Psoralea corylifolia


Screening Antitumor Compounds Psoralen and Isopsoralen from Psoralea corylifolia Seeds
Psoralea corylifolia (bu gu zhi) is a widely used medical plant in China. A study was designed to screen and identify bioactive compounds with anticancer activity from the seeds of Psoralea corylifolia L. One volatile fraction (fraction I) and three other fractions (fraction II, III, IV) from methanol extraction of P. corylifolia L. were obtained. Bioactivities of these fractions were evaluated by the cytotoxicity on KB, KBv200, K562, K562/ADM cancer cells with MTT assay. Major components in the active fraction were identified by HPLC/MSn. Fraction IV significantly inhibits the growth of cancer cells in a dose-dependent manner. The IC50 values were 21.6, 24.4, 10.0 and 26.9, respectively. Psoralen and isopsoralen, isolated from fraction IV, were subject to bioactive assay and presented a dose-dependent anticancer activity in four cancer cell lines (KB, KBv200, K562 and K562/ADM). The IC50 values of psoralen were 88.1, 86.6, 24.4 and 62.6, which of isopsoralen were 61.9, 49.4, 49.6 and 72.0, respectively. Apoptosis of tumor cell significantly increased after treated with psoralen and isopsoralen. Induction of apoptotic activity was confirmed by flow cytometry after staining with Annexin V/PI. These results suggested psoralen and isopsoralen contribute to anticancer effect of P. corylifolia.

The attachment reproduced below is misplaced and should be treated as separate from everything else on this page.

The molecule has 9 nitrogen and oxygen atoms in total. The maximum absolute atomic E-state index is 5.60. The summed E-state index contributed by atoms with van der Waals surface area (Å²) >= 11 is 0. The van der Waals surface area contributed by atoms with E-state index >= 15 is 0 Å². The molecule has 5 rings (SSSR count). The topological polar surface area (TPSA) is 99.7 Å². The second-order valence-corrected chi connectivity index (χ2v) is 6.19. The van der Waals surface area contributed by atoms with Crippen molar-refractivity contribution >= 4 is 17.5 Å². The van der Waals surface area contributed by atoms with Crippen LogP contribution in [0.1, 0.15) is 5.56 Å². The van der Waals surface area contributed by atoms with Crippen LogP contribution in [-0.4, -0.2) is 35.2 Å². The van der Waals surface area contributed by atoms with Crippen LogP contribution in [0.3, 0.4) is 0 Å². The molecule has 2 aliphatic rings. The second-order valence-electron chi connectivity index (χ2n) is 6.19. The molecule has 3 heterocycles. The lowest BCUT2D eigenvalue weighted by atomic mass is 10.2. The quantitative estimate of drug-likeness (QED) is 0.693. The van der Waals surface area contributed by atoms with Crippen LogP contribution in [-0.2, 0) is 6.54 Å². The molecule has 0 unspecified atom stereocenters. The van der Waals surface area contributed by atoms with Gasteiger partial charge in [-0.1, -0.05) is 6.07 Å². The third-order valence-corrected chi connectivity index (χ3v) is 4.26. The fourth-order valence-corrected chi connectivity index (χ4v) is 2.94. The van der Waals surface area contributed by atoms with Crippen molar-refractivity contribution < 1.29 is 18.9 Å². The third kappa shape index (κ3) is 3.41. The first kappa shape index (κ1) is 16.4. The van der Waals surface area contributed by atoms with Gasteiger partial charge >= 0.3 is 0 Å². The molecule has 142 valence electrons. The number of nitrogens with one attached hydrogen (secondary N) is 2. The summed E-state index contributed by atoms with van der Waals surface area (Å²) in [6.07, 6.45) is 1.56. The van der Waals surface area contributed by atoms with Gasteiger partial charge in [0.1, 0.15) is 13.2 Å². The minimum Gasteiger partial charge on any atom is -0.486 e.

The study showed that psoralen and isopsoralen induced cancer cell apoptosis. Cell apoptosis is mediated by many factors. P53 is a transcription factor at the pivot of a number of pathways that mediate apoptosis in response to a variety of cellular stresses [23]. The differences of apoptotic response to psoralen and isopsoralen may provide some information such as whether or not the induction of apoptosis of P. corylifolia L. extract is dependent on p53.
Wang Y, Hong Ct, Zhou Cg, et al. Screening Antitumor Compounds Psoralen and Isopsoralen from Psoralea corylifolia L. Seeds. Evidence-Based Complementary and Alternative Medicine. Volume 2011 (2011), Article ID 363052, doi:10.1093/ecam/nen087
M. Arkin, “Protein-protein interactions and cancer: small molecules going in for the kill,” Current Opinion in Chemical Biology, vol. 9, no. 3, pp. 317–324, 2005.
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